The 100 poems of “Featherdusting the Moon” by Troy Cady exhibit a sense of play, accompanied by a sense of wisdom and humility.
This month our book review column becomes Reading Generously. We begin with Saeed Jones’ open-handed memoir.
In “Understood Betsy,” Dorothy Canfield Fisher wrote a timeless children’s story about growing up and self-reliance.
In “How to Think Like Shakespeare,” Scott Newstok considers the purpose of education and what we can learn from Shakespeare.
As a boy Ebeneezer Scrooge was reading generously—so can we. Come along as we launch into 2021 with a new reading roundup column.
In 1919, C.S. Lewis published a volume of poetry under a pseudonym. The collection reflected his experiences in World War I.
“Mania,” the first poetry volume published by Arran James Grant, could well be desscribed as a coming-of-age poetry collection.
Few poets would attempt what James Sale is doing — writing an epic poem in English inspired by Dante’s “The Divine Comedy.”
In “A Hurricane in My Head,” Poet Matt Abbott has a suggestion for what to do when your young teen’s phone dies.
In “The Poet and the Fly,” Robert Hudson considers seven poets and how they used the common house fly to develop their themes.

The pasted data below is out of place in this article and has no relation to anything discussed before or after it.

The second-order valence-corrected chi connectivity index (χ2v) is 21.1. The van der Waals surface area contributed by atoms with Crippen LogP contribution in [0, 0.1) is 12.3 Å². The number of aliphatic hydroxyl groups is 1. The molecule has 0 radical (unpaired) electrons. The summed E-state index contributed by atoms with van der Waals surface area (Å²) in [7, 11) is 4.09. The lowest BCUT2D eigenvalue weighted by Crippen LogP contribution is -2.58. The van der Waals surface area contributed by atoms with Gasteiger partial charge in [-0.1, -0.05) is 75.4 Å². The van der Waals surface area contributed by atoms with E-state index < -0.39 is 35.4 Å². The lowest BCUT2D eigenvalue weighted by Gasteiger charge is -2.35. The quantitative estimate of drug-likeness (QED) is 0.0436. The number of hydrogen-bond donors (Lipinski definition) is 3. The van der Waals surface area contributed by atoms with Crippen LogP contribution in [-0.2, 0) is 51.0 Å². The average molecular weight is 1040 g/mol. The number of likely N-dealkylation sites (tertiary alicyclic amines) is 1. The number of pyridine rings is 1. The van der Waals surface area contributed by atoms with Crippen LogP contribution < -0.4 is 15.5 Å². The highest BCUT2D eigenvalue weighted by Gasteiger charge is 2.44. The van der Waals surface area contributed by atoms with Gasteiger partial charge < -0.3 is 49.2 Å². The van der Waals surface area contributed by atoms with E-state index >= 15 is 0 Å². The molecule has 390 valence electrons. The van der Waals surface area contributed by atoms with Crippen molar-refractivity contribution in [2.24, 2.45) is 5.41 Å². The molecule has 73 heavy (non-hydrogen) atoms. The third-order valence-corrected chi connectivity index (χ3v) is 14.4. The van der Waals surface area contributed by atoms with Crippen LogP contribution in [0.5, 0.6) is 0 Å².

In “Things My Mother Left Behind,” poet Susan Richardson tells the story of her loss of sight and progression to darkness.
“The Tell-Tale Heart” by Julian Symons, first published 42 years ago, remains the best biography of Edgar Allan Poe.
Paul Brookes not only writes poetry; he is also a champion for poetry, recognizing and celebrating poets worldwide.
What was supposed to be an “author-sitting” stint turned into a Scotland road trip for a young grad student and Jorge Luis Borges.
In “30 Poems to Memorize (Before It’s Too Late),” editor David Kern and 13 other contributors remind us of why we love poetry.
“Empires” by poet John Balaban mines both human and personal history poetically to ask what creates the idea of the common good.
“The Generosity” by Luci Shaw invites us to consider the eternal in nature, in the life around us, and in our own families.
“Cross of Snow” examines the lives of Henry Wadsworth Longfellow and his wife Frances (“Fanny”), noting her significant contributions to his work.
The novella “Waiting for Neruda’s Memoirs” by Laura Boggess tells a story of a woman haunted by voices and healed through the power of poetry.
“Ordinary Time” by poet Paul Mariani reminds us of the small and almost forgotten things that make a life, and make a life sacred.